Twitter’s 10K Tweets – Tapping the New Social Media Model

10,000 Character Tweets! Maybe.

In case you haven’t heard, Re/code is reporting that Twitter, the social platform built on brevity, is “considering” expanding tweets to 10,000 characters. Let me be the umpteenth person to throw my hat (and two cents) in the ring on this. Ultimately, for me, this massive expansion of characters breaks the initial spirit that made/makes Twitter great: fast news, fast conversation, and fast links. That said, change is inevitable, stock prices mean a lot investors, so if Beyond 140 is the new direction for Twitter, so be it. I simply have to trust Jack and his team that same user and content experience they are sorta-kinda promising to keep stays.

I don’t want to get into the trap or circular argument of “it’s a platform that doesn’t create it’s own content, it uses ours”. This is a moot point better left to meta-physical philosophers to argue over the merits. What upsets me more is the soon-to-be monetization of their blatant content-grab, while simultaneously punching content producers/publishers in the face, in what can only be called the New Social Media model.

Twitter Cashing In On The New Social Media Model

Twitter Trying To Cash In With 10K TweetsWhy offer more robust, larger, continental-sized tweets? One might assume it is to compete with Facebook, allowing users more freedom to create more verbose, meaningful posts. One might even guess that it has to do with larger corporations wanting more “room” to get their message out without having to be in the vice-grips of 140 characters.

My hypothesis is that it has everything do with advertising revenue (which is not that big a stretch or revelation). Not only do bigger, badder posts allow Twitter to potentially charge more for promoted tweets (I guess we could call them novellas at this point), but it’s also a way to keep users on-site longer, and as Re/code points out, “luring new users,” helping to put ad messaging in premium tier of costs (or at the very least get more advertisers).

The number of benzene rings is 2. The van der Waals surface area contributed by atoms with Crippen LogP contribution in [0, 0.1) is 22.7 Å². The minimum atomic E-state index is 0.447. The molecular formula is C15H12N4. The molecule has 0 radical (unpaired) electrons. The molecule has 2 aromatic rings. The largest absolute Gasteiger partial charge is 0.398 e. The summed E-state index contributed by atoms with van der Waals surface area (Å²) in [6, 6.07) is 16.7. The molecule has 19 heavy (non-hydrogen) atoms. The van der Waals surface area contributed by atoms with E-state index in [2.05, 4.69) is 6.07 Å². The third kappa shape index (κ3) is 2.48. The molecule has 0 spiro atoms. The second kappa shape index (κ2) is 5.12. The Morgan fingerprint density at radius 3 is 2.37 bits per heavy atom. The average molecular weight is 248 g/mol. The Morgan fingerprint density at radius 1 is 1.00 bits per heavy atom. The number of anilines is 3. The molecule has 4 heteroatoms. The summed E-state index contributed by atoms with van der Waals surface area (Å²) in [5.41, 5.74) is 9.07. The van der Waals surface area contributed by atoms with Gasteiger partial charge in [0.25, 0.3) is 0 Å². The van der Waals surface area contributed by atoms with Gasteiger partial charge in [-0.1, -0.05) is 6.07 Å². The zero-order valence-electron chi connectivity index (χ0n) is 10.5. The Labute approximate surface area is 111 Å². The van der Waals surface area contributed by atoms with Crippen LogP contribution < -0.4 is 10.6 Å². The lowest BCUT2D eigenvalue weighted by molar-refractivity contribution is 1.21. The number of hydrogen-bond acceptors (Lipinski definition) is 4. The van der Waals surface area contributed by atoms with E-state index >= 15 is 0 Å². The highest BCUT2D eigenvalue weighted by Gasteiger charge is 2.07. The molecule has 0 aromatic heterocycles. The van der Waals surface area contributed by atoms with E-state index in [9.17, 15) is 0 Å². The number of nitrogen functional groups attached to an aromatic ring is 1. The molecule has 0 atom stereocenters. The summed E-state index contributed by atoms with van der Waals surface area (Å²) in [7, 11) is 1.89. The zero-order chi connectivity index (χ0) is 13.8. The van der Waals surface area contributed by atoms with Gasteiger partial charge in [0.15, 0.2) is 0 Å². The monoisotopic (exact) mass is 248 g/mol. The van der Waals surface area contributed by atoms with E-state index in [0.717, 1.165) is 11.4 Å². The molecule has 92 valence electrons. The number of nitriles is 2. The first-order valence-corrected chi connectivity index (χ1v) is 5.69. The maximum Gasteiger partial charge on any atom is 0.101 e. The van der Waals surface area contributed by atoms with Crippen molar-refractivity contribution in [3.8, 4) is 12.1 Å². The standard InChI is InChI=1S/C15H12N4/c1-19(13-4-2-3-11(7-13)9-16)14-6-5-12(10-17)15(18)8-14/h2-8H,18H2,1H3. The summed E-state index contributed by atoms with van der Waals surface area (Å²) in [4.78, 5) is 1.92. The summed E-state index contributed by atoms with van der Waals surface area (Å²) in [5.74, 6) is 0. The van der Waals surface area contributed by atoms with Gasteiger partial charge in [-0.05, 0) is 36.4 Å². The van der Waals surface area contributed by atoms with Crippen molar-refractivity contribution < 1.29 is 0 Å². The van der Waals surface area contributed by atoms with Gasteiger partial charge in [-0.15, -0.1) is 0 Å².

What I also take a wee-bit of umbrage to is the idea that, like Google and Facebook, Twitter is deliberately tying a helluva large kink in the traffic hose to outside content producers and publishers. Twitter will become the stingy gate-keeper – keeping a lot of the traffic (and content) for itself while passing less and less of it on to publishers. And, of course, twisting and tweaking their algorithm will go through so as to cater to Big Ad while attempting to make those intrusions as inconspicuous to users as possible. Very much a “Keep Calm and Carry On” mentality.

If content producers can practically publish posts if/when Beyond140 goes live, users don’t need to links to read the content. And, to top it all off, Twitter would “own” that content. It’s a double-whammy: publishers have the potential to lose a major, perhaps vital, pipeline of inbound traffic, while also giving up the rights to owning the content. Sounds like a sweet deal.

It will alter the way we construct tweets, for those of not interested in writing a personal biography every tweet: links first, then context of the link. There are more varied ramifications to be sure; allow some one to stream-of-conscious thoughts, and they’re going to. Think political, religious, activism, hate-speech, etc. I suspect people’s block usage will increase two-fold. Twitter’s Beyond 140 might accomplish everything they hope in terms of increasing monetization and creating happy investors, but it also might be the thing that drives a stake through the heart of the platform.


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